http://www.merit.edu

-Jeff Ogden, Merit

 


 

April 10, 1997 

Dear Colleague:

You are cordially invited to a meeting on May 15 to learn more about an important opportunity for K-12 schools and libraries. By May 8 the Federal Communications Commission (FCC) will act on the recommendations of the Federal-State Joint Board on Universal Service. These recommendations call for $2.25 billion a year to be made available to non-profit K-12 schools and libraries as discounts of 20% to 90% on a wide range of telecommunications services. The discounts would be available for traditional telecommunications services, Internet access, interactive video systems, internal building wiring, network hubs, wireless LANs, and file servers.

We hope you can join us at the meeting. Please help us get the word out by passing this invitation on to others who may be interested.

The meeting is being sponsored by the Merit Network and MICTA with help from the Michigan Department of Education, the Library of Michigan, the Michigan Library Association, the Michigan Library Consortium, and the Office of the Michigan Information Network (MIN). Merit and MICTA will provide an overview of the Universal Service Fund, explain what schools and libraries must to do to obtain the discounts, and outline some possible approaches that we can take together to see that Michigan takes full advantage of this opportunity. Representatives of all of the supporting organizations will explain how their communities can benefit from the Universal Service Fund, describe what each organization is doing to help schools and libraries, answer questions and be available for informal discussion during lunch or following the meeting.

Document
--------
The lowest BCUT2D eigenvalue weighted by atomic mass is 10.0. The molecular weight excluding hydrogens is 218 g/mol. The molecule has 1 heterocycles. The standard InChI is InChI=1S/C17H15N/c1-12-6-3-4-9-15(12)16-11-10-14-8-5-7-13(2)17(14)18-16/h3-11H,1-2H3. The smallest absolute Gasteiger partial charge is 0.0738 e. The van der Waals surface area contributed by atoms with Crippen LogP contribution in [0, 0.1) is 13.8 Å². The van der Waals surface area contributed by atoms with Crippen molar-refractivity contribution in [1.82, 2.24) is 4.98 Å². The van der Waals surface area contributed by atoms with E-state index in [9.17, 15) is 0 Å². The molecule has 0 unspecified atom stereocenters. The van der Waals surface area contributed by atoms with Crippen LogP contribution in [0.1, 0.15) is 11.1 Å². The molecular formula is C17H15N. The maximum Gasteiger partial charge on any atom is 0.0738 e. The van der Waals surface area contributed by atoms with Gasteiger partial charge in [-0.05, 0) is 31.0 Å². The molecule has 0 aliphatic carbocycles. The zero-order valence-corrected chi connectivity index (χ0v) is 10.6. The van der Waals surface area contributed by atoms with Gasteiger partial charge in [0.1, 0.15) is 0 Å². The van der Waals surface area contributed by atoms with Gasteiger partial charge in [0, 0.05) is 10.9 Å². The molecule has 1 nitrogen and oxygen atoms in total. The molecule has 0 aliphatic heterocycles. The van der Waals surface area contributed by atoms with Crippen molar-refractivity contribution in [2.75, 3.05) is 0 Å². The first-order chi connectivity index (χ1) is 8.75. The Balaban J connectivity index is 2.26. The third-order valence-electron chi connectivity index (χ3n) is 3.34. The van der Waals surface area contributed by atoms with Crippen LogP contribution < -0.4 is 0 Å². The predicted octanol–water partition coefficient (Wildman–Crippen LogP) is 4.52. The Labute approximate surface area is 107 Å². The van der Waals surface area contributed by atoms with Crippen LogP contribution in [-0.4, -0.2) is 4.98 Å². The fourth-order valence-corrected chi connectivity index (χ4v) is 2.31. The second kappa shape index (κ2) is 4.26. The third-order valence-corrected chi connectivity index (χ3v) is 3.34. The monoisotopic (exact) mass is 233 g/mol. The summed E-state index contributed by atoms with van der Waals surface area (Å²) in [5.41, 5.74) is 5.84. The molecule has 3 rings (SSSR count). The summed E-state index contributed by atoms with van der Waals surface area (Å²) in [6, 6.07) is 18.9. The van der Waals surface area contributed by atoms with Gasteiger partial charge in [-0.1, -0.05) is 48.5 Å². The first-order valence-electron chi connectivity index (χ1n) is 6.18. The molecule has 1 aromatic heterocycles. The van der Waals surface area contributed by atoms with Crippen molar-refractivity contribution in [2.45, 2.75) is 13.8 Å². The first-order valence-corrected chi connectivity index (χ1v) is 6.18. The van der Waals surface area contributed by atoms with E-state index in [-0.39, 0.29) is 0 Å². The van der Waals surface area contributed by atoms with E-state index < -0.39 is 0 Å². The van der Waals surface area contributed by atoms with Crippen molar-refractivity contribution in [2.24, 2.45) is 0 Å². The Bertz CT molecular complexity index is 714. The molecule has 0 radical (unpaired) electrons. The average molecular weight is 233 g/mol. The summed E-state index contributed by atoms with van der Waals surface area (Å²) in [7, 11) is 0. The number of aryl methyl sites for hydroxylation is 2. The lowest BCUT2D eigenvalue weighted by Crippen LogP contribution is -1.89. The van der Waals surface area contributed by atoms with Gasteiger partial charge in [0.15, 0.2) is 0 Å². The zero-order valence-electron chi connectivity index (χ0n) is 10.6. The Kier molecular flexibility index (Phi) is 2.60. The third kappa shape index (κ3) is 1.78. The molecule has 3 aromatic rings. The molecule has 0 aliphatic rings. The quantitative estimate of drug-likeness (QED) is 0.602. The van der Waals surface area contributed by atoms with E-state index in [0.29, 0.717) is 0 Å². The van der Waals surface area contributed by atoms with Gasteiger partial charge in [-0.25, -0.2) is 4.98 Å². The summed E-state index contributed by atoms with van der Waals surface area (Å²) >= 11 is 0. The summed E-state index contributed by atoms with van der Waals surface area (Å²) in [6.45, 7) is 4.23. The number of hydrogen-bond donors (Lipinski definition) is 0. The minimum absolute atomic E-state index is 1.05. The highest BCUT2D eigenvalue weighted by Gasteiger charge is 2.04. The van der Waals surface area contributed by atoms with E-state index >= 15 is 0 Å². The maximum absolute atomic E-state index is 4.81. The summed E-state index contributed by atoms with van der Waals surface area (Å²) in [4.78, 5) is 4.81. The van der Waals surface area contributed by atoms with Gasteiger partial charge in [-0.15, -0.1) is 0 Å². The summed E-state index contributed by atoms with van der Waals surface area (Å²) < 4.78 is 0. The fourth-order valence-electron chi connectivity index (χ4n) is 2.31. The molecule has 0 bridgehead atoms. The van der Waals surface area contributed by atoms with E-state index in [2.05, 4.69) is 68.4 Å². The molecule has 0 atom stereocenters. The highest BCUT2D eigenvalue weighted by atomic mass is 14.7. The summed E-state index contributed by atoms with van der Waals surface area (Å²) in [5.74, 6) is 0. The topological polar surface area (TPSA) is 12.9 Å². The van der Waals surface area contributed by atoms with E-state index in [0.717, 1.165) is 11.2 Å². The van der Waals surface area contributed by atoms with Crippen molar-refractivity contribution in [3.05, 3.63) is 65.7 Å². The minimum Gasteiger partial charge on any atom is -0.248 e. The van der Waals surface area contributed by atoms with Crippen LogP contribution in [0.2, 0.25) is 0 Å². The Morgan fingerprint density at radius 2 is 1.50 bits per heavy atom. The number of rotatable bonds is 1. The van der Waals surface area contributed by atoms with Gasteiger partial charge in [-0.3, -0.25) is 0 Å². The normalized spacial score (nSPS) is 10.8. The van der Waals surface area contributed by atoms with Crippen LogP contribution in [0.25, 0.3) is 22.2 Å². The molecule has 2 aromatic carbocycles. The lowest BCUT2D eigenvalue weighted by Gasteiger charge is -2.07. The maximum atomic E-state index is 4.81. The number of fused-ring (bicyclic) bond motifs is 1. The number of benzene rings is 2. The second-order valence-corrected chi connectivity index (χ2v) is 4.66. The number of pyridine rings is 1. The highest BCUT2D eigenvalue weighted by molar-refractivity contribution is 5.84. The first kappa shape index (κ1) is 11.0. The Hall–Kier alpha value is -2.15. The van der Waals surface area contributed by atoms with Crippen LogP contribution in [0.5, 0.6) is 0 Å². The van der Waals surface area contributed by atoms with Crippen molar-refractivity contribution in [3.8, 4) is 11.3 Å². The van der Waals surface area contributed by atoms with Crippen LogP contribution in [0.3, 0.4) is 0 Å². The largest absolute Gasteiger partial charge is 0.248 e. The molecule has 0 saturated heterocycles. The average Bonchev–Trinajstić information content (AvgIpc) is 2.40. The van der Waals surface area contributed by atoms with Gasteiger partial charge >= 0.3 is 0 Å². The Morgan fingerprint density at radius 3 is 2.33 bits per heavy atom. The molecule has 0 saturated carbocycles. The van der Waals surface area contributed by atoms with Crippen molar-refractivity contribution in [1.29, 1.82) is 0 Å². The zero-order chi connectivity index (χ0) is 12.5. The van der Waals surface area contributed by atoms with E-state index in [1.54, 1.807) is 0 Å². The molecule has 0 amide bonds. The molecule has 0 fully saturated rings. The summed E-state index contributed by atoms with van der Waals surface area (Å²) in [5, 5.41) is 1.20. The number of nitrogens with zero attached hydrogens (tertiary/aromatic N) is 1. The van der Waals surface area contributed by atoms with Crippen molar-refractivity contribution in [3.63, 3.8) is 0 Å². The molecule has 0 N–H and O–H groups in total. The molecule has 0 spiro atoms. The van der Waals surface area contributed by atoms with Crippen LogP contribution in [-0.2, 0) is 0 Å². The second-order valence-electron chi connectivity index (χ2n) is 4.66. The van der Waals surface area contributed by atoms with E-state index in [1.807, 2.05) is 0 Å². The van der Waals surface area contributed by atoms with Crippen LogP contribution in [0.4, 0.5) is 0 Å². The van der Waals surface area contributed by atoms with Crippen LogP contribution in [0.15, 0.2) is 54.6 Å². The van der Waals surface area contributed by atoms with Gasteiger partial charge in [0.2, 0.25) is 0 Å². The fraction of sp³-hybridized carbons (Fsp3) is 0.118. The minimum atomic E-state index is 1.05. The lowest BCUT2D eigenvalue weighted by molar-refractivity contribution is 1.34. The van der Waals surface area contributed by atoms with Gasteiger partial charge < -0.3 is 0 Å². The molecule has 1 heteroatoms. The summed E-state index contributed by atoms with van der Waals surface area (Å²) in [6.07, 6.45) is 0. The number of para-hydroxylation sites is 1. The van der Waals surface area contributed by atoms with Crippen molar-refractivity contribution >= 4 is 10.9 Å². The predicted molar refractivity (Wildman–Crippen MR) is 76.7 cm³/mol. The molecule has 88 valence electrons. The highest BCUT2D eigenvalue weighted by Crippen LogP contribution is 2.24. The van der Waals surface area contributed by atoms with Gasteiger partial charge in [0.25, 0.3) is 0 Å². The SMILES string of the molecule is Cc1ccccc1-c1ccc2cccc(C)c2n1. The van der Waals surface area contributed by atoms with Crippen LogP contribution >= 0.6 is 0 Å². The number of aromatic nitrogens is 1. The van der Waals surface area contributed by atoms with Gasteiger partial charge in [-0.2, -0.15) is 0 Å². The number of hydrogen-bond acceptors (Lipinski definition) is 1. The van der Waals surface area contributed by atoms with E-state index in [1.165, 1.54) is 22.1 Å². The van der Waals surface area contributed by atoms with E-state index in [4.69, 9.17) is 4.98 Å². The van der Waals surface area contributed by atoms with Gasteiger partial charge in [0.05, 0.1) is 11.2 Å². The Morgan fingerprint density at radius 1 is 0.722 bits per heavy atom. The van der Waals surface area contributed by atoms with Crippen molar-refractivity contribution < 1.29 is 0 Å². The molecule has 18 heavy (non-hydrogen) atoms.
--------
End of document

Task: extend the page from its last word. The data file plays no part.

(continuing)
The meeting is free. It is being held at Central Michigan University in Mt. Pleasant from 10:00 am to 2:00 pm on Thursday, May 15, in the auditorium of the Bovee University Center on Preston Street. Parking is available at the north end of lot #22 near the southwest corner of Preston and Washington Streets. A map is enclosed.

The meeting will also be available by interactive video at Northern Michigan University in Marquette. Come to room 165 in the Learning Resource Center. This room has space for 50 people, so to be sure you have a seat we need to ask that you pre-register.

To pre-register you can call Sandra Elder at 517-774-3088, you can send e-mail to may15@merit.edu, or you can send a FAX to 313-647-3185. Please tell us your name, organization, phone number and/or e-mail address and if you will be attending the meeting in Mt. Pleasant or Marquette. Lunch will be provided for those that pre-register.